Leading Firefighter Ken McKeegan first got the idea for the new system while on holiday in the UK in 2000.
"I visited Wimbledon Fire Station to have a look at how they did things there and discovered an A4 board that they used for information collection at hazmat incidents," he said.
"Not long before that I had been at a hazmat job and we were scribbling details down on soggy bits of paper so when I saw the system they had in London I knew straight away that we needed something similar."
After years of development the Hazmat Assessment System was approved by CFA and is now available for purchase from the Protective Equipment Department.
The system was developed to assist in making Hazmat Incidents and Chemical, Biological, Radiological incidents safer for all emergency service workers and the public.
It's more than just a pro-forma board; it's a system of collecting raw information and transferring it to the incident controller accurately.
The idea of using hard boards such as breathing apparatus control boards or incident management boards to assist fire ground operations is nothing new to the fire service.
What makes this board different is the way it is laid out and the communication system developed to ensure that the incident controller receives the collected information as accurately as possible.
[The system in no way overrides the use of Hazard Assessment Guide (HAG) sheets. In fact it is layed out in such a way as to complement and assist in the use of HAG sheets as the flow of information collected is structured the same as the HAG sheets.]
The board is double sided and is made from clear Perspex and uses an alphanumeric system, which makes it easier to transfer information from the board to the incident controller who has an identical A4 version (in pad form).
The information can be transferred to the incident controller in two ways, either visually or verbally. The most accurate way is for the gas suit operator to hold the board up for the incident controller to read. If it is not possible for the incident controller to read the board, the gas suit operator can send the information via radio.
There are 13 blocks on the board and each block is numbered; the items in each block where possible is indicated by a letter. This allows the information to be transferred simply and accurately.
For example if the gas suit operator using the radio said “Block 8 – D” he is telling the incident controller the chemical involved is in a drum.
Side One deals with the chemicals involved in the incident and is divided into six blocks. It prompts the Gas Suit operator to collect information such as the Emergency Information Panel, chemical name, colour of substance, the nature of the substance and what reactions may be occurring with the chemical concerned.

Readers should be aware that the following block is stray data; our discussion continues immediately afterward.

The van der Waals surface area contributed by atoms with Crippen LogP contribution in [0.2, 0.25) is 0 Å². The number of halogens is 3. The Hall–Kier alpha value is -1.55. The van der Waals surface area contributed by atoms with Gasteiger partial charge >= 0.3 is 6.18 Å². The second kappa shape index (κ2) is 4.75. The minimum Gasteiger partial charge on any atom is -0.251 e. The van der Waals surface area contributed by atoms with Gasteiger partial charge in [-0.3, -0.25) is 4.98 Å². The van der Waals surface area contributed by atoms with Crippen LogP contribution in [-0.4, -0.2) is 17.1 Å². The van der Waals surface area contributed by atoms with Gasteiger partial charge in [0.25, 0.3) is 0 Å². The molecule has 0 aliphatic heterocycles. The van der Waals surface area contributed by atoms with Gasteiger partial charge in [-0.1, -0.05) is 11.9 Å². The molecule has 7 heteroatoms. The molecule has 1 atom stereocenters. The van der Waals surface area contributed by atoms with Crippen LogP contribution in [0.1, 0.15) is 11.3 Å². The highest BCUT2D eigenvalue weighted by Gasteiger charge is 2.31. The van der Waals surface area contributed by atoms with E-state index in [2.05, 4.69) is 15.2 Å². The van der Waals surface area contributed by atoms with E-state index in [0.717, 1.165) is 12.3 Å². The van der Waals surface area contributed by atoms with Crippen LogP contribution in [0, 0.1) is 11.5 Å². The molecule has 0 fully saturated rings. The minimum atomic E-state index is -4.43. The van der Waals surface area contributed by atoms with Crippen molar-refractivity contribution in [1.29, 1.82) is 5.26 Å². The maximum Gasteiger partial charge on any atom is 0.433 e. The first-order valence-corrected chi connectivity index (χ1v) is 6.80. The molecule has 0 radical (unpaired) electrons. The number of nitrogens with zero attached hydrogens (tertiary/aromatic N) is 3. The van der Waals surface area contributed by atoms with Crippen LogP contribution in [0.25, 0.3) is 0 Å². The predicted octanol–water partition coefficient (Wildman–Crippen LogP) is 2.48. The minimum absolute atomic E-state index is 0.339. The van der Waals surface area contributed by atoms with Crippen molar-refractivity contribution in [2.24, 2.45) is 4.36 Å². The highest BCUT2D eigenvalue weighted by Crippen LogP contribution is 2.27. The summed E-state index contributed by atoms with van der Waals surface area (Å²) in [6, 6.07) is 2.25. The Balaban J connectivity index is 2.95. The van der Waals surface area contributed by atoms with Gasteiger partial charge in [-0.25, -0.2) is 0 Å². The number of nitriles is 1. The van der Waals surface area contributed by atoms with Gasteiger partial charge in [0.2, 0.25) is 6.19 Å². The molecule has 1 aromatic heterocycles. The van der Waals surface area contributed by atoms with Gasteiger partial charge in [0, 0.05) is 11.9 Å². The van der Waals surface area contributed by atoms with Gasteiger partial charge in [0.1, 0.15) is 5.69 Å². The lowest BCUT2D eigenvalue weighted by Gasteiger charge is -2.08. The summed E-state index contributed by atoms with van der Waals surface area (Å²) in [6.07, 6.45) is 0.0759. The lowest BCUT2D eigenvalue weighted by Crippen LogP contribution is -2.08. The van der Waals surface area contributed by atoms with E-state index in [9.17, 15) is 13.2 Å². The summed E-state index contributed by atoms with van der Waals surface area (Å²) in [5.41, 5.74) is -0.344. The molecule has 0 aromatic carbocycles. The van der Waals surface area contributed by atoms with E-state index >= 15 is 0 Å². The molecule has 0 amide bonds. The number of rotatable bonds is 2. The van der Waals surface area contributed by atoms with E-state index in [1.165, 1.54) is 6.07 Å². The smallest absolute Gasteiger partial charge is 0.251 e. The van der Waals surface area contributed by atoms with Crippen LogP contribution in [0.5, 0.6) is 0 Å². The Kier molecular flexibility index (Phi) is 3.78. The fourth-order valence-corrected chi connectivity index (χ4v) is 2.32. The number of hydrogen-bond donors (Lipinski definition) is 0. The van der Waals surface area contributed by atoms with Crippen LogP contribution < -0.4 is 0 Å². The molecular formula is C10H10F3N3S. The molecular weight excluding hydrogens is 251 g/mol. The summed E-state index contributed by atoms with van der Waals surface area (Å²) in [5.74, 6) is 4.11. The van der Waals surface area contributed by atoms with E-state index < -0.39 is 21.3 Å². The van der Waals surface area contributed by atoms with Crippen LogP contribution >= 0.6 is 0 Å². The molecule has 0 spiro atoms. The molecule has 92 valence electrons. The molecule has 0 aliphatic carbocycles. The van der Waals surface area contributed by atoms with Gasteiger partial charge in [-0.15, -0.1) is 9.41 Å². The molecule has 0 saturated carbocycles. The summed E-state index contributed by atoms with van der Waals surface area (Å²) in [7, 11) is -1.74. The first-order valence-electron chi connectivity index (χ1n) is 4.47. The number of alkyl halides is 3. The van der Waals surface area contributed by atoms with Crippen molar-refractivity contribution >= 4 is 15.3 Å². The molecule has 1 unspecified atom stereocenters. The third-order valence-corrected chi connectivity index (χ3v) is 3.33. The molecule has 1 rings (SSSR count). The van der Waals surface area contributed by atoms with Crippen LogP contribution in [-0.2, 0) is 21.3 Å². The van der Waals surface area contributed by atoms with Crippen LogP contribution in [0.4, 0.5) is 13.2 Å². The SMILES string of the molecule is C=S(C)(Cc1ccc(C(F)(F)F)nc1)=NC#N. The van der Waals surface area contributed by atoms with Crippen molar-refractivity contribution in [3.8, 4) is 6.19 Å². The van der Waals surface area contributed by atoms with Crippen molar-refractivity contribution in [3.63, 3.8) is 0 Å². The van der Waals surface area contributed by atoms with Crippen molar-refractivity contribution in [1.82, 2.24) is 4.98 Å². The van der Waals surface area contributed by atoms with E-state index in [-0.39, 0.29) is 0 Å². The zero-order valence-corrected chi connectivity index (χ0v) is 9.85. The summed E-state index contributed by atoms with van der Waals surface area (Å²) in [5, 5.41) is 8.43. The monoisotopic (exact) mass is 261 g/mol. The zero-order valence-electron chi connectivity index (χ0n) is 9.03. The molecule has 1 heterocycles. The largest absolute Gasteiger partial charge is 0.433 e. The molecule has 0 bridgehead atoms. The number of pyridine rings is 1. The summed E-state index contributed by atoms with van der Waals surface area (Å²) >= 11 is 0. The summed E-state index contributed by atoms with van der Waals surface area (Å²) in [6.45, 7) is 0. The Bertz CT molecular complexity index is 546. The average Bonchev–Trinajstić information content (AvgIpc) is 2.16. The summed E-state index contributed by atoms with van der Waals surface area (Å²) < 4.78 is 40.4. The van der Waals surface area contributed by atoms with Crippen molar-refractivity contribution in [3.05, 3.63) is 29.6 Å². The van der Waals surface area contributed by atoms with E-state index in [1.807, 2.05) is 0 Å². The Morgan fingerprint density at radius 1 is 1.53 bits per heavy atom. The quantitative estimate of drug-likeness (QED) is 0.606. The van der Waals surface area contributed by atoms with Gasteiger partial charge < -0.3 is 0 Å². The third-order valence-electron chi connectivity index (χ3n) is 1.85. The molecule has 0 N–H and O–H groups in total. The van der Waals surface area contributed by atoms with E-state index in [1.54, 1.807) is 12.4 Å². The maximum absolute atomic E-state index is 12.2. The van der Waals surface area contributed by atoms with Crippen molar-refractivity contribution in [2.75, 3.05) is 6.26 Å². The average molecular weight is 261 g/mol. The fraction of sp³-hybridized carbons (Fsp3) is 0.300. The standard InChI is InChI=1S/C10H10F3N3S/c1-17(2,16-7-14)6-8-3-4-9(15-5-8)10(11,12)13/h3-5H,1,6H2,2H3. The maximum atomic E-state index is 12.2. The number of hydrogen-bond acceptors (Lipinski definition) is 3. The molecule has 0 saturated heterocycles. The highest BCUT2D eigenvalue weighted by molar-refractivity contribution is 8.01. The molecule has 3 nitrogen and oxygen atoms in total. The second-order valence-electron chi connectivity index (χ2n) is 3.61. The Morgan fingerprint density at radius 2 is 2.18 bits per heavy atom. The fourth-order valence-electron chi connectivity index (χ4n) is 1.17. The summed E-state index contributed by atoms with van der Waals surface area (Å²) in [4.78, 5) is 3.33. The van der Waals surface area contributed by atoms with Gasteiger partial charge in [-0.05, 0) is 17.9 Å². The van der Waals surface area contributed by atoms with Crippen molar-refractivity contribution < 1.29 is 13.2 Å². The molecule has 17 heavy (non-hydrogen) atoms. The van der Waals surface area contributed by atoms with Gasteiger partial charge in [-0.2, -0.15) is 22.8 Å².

The last block on side one asks the operator to collect information relating to the size of the spill and how much has leaked, this information can be used by the incident controller to develop either a plume model of any escaping gas or vapour cloud or plan for any spill containment strategies that may be required.
Side Two deals with the type of container the chemical is stored in and the colour of the container is also used to indicate the type of vehicle the chemical is transported on.
Block 11 deals with multiple containers whilst Block 12 asks the operator to look for the packaging group or the type of radiation involved.
The additional information block reminds the operator to add any extra comments to Block 13 or to collect items such as vehicle manifests, log books, emergency procedure guide, MSDS, safe storage and handling information cards or consignment notes.
There is also a section for the incident controller to add local weather information which may have an effect on the incident.
The board has a china-graph pencil attached to it via a string. This string is tied to the top corner of the board.
The board is carried through the decontamination process with the gas suit operator and is decontaminated at the same time as the operator. After the board has been decontaminated the string holding the pencil can be cut off and disposed of and replaced during after use maintenance.
To effectively use the system to its full potential all firefighters and officers should complete the small training session supplied with the introduction of the board.
Any further questions can be directed to LFF Ken McKeegan at Pt Cook Fire Station on 9395 3827 or at firstname.lastname@example.org